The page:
Alaskan Oral History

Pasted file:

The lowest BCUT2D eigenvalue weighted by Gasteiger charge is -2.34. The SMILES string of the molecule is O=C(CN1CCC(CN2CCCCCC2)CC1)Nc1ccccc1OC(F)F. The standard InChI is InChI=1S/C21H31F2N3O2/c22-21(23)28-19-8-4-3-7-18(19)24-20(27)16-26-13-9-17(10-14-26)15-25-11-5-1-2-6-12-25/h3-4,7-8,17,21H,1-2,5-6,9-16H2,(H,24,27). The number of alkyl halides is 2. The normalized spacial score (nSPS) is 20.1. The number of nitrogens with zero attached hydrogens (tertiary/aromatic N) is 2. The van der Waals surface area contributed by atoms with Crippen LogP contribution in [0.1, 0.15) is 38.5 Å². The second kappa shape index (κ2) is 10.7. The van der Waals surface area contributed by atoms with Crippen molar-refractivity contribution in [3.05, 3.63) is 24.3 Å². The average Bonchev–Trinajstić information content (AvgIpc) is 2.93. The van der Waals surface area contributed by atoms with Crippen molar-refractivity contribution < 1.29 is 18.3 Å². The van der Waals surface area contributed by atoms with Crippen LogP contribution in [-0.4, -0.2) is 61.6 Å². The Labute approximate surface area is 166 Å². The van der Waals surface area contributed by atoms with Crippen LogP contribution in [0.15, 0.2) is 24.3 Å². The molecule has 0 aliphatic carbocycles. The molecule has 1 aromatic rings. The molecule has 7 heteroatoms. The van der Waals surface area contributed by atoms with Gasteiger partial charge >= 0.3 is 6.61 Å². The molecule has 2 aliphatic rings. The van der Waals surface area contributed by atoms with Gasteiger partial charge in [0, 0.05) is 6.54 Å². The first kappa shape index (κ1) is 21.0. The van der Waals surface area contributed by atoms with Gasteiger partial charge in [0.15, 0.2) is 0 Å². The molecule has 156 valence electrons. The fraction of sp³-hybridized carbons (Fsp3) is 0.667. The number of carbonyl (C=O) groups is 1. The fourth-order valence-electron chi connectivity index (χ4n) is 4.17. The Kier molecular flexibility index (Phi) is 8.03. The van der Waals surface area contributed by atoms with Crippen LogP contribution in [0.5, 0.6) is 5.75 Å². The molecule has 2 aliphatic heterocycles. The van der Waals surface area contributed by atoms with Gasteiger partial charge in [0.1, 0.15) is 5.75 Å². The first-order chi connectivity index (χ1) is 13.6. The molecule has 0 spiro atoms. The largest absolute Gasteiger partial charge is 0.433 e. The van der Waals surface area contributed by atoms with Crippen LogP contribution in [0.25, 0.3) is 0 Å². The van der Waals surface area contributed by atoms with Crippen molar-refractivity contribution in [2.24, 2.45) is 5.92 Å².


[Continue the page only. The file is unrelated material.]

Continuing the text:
Alaska Native Historian Holly Guise on the Value of Oral Histories Alaska Native historian Holly Miowak Guise (Iñupiaq) reflects on how recorded oral accounts connect Alaskans and incorporate Indigenous voices into today’s historical narratives. “Oral history is a powerful way to reach students, academics, and the public, enabling listeners to connect with a speaker, hear about their life, and perhaps more readily empathize with them. It’s also important for integrating Indigenous perspectives missing from Western archives. Oral histories are meant to be listened to. Even when a transcript is available, it’s best to listen to the audio, which offers human voice, character, intonation, and the interactions between the interviewer and interviewee. Today, websites or YouTube channels allow people to hear oral histories from their homes or classrooms. I created a website, ww2alaska.com, during a postdoctoral year at the University of California Irvine that hosts testimonies from Unangax̂ survivors of relocation…